Western Sandpiper

Western Sandpiper and Semipalmated Sandpiper

The Western Sandpiper (Calidris mauri) is a small, long-distance migratory shorebird that breeds in the Arctic tundra of Alaska and Siberia. It is one of the most common sandpiper species that breeds in the Arctic, with an estimated global population of approximately two million individuals. This sandpiper measures 6.5 to 7.5 inches in length and has a wingspan of 14 inches. Its weight ranges from 0.8 to 1.3 ounces.

The Western Sandpiper is a small, slender bird with a slightly curved bill that is longer than its head. Its plumage is brownish-gray on the back, wings, and head, while the breast and belly are white with black streaks. It has a distinctive white eye ring and black legs. During the breeding season, the males display more brightly colored plumage than the females.

The Western Sandpiper is a highly migratory bird that travels long distances between its breeding and wintering grounds. During the fall, it migrates along the Pacific coast, from Alaska to Central and South America. In the spring, it migrates back to its breeding grounds in the Arctic tundra. This bird is known for its impressive endurance, as it can fly nonstop for over 60 hours during migration.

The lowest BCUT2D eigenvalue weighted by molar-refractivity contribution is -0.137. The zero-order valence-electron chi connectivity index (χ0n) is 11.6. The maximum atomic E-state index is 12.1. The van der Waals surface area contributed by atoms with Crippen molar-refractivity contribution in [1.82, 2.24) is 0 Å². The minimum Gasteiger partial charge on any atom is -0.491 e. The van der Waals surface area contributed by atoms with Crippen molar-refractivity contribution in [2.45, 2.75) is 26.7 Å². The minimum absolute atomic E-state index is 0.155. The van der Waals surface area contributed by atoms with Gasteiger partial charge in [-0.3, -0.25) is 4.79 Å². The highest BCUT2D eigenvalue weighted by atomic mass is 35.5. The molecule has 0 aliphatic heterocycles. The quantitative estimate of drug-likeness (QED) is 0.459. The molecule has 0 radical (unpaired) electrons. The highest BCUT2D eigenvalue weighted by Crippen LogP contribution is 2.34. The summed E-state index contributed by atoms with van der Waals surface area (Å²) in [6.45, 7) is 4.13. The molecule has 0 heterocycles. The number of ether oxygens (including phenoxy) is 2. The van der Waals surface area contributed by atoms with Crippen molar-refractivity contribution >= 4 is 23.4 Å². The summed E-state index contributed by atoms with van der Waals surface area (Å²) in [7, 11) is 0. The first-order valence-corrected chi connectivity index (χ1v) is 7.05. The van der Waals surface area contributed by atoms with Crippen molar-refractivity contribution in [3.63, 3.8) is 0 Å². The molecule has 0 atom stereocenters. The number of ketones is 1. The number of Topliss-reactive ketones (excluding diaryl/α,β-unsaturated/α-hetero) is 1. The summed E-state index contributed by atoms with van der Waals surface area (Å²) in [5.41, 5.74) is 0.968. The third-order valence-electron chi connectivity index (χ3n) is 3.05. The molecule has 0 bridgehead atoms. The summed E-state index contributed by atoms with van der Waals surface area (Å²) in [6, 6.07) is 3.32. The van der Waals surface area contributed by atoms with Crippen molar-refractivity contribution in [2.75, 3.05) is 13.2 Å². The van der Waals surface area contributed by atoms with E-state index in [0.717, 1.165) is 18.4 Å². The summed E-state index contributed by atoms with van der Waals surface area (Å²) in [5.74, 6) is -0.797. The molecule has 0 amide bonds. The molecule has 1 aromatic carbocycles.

The Western Sandpiper is a social bird that is often found in large flocks, especially during migration. These flocks can contain thousands of individuals, and they often feed on the mudflats and sandy beaches along the coast. The sandpiper feeds on small invertebrates, such as crustaceans, mollusks, and insects, which it finds by probing the sand and mud with its bill.

Western Sandpiper and Dunlin

The Western Sandpiper is an important species for conservation because of its large global population and wide distribution. However, it is also vulnerable to habitat loss and degradation, especially in its breeding and stopover sites. Conservation efforts, such as protecting key habitats and reducing disturbances during migration, are necessary to ensure the survival of this species.

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